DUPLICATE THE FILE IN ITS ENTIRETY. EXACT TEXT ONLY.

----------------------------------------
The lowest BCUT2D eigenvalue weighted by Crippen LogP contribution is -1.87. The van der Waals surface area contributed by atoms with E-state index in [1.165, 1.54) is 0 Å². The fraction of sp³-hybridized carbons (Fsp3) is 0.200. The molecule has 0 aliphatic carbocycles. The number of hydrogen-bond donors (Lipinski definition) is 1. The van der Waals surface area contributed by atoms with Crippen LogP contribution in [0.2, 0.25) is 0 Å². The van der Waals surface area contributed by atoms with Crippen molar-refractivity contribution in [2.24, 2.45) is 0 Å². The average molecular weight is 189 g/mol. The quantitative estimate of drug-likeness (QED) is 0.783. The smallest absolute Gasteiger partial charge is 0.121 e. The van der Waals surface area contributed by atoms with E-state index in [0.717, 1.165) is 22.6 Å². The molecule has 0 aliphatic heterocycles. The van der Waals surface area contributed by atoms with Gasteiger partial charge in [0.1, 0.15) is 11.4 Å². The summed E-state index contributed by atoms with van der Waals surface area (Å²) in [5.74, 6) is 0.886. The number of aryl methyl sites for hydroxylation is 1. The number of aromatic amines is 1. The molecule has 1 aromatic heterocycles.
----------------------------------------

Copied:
The lowest BCUT2D eigenvalue weighted by Crippen LogP contribution is -1.87. The van der Waals surface area contributed by atoms with E-state index in [1.165, 1.54) is 0 Å². The fraction of sp³-hybridized carbons (Fsp3) is 0.200. The molecule has 0 aliphatic carbocycles. The number of hydrogen-bond donors (Lipinski definition) is 1. The van der Waals surface area contributed by atoms with Crippen LogP contribution in [0.2, 0.25) is 0 Å². The van der Waals surface area contributed by atoms with Crippen molar-refractivity contribution in [2.24, 2.45) is 0 Å². The average molecular weight is 189 g/mol. The quantitative estimate of drug-likeness (QED) is 0.783. The smallest absolute Gasteiger partial charge is 0.121 e. The van der Waals surface area contributed by atoms with E-state index in [0.717, 1.165) is 22.6 Å². The molecule has 0 aliphatic heterocycles. The van der Waals surface area contributed by atoms with Gasteiger partial charge in [0.1, 0.15) is 11.4 Å². The summed E-state index contributed by atoms with van der Waals surface area (Å²) in [5.74, 6) is 0.886. The number of aryl methyl sites for hydroxylation is 1. The number of aromatic amines is 1. The molecule has 1 aromatic heterocycles.